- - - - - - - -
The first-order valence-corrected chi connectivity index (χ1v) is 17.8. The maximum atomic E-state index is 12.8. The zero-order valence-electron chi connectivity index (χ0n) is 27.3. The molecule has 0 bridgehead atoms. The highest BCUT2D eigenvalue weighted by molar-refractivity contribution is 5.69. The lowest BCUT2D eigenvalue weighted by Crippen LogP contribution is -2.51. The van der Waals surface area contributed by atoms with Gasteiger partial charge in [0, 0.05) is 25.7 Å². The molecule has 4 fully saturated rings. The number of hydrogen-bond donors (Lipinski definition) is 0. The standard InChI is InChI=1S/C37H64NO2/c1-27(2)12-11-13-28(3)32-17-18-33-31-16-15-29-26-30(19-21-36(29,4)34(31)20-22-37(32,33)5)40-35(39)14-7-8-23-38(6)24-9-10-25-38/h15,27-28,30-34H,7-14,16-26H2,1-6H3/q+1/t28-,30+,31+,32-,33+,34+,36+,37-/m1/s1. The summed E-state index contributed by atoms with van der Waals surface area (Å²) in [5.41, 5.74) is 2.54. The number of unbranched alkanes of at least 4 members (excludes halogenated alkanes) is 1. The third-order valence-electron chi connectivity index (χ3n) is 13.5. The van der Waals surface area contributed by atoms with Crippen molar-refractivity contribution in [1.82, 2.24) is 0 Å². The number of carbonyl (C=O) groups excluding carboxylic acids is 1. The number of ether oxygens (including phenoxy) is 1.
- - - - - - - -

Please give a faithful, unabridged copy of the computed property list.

The first-order valence-corrected chi connectivity index (χ1v) is 17.8. The maximum atomic E-state index is 12.8. The zero-order valence-electron chi connectivity index (χ0n) is 27.3. The molecule has 0 bridgehead atoms. The highest BCUT2D eigenvalue weighted by molar-refractivity contribution is 5.69. The lowest BCUT2D eigenvalue weighted by Crippen LogP contribution is -2.51. The van der Waals surface area contributed by atoms with Gasteiger partial charge in [0, 0.05) is 25.7 Å². The molecule has 4 fully saturated rings. The number of hydrogen-bond donors (Lipinski definition) is 0. The standard InChI is InChI=1S/C37H64NO2/c1-27(2)12-11-13-28(3)32-17-18-33-31-16-15-29-26-30(19-21-36(29,4)34(31)20-22-37(32,33)5)40-35(39)14-7-8-23-38(6)24-9-10-25-38/h15,27-28,30-34H,7-14,16-26H2,1-6H3/q+1/t28-,30+,31+,32-,33+,34+,36+,37-/m1/s1. The summed E-state index contributed by atoms with van der Waals surface area (Å²) in [5.41, 5.74) is 2.54. The number of unbranched alkanes of at least 4 members (excludes halogenated alkanes) is 1. The third-order valence-electron chi connectivity index (χ3n) is 13.5. The van der Waals surface area contributed by atoms with Crippen molar-refractivity contribution in [1.82, 2.24) is 0 Å². The number of carbonyl (C=O) groups excluding carboxylic acids is 1. The number of ether oxygens (including phenoxy) is 1.